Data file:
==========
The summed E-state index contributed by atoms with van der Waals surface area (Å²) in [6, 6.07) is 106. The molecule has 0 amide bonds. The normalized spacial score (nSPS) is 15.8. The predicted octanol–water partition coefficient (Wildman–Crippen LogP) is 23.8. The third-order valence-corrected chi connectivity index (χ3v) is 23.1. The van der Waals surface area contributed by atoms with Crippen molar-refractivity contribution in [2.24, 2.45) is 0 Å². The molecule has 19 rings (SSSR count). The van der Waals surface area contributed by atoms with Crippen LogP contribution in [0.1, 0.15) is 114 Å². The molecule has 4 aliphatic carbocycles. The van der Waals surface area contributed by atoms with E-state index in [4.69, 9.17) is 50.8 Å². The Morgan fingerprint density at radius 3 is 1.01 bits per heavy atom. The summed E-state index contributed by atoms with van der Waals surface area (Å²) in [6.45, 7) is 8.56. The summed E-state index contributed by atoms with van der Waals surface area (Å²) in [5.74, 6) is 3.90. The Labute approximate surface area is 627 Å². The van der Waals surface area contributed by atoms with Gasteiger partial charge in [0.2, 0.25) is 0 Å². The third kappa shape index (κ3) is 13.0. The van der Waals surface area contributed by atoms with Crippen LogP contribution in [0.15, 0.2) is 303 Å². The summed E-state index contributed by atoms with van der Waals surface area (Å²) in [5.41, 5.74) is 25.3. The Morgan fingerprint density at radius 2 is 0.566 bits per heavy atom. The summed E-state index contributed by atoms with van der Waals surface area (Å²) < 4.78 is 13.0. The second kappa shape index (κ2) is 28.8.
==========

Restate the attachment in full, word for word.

The summed E-state index contributed by atoms with van der Waals surface area (Å²) in [6, 6.07) is 106. The molecule has 0 amide bonds. The normalized spacial score (nSPS) is 15.8. The predicted octanol–water partition coefficient (Wildman–Crippen LogP) is 23.8. The third-order valence-corrected chi connectivity index (χ3v) is 23.1. The van der Waals surface area contributed by atoms with Crippen molar-refractivity contribution in [2.24, 2.45) is 0 Å². The molecule has 19 rings (SSSR count). The van der Waals surface area contributed by atoms with Crippen LogP contribution in [0.1, 0.15) is 114 Å². The molecule has 4 aliphatic carbocycles. The van der Waals surface area contributed by atoms with E-state index in [4.69, 9.17) is 50.8 Å². The Morgan fingerprint density at radius 3 is 1.01 bits per heavy atom. The summed E-state index contributed by atoms with van der Waals surface area (Å²) in [6.45, 7) is 8.56. The summed E-state index contributed by atoms with van der Waals surface area (Å²) in [5.74, 6) is 3.90. The Labute approximate surface area is 627 Å². The van der Waals surface area contributed by atoms with Gasteiger partial charge in [0.2, 0.25) is 0 Å². The third kappa shape index (κ3) is 13.0. The van der Waals surface area contributed by atoms with Crippen LogP contribution in [0.15, 0.2) is 303 Å². The summed E-state index contributed by atoms with van der Waals surface area (Å²) in [5.41, 5.74) is 25.3. The Morgan fingerprint density at radius 2 is 0.566 bits per heavy atom. The summed E-state index contributed by atoms with van der Waals surface area (Å²) < 4.78 is 13.0. The second kappa shape index (κ2) is 28.8.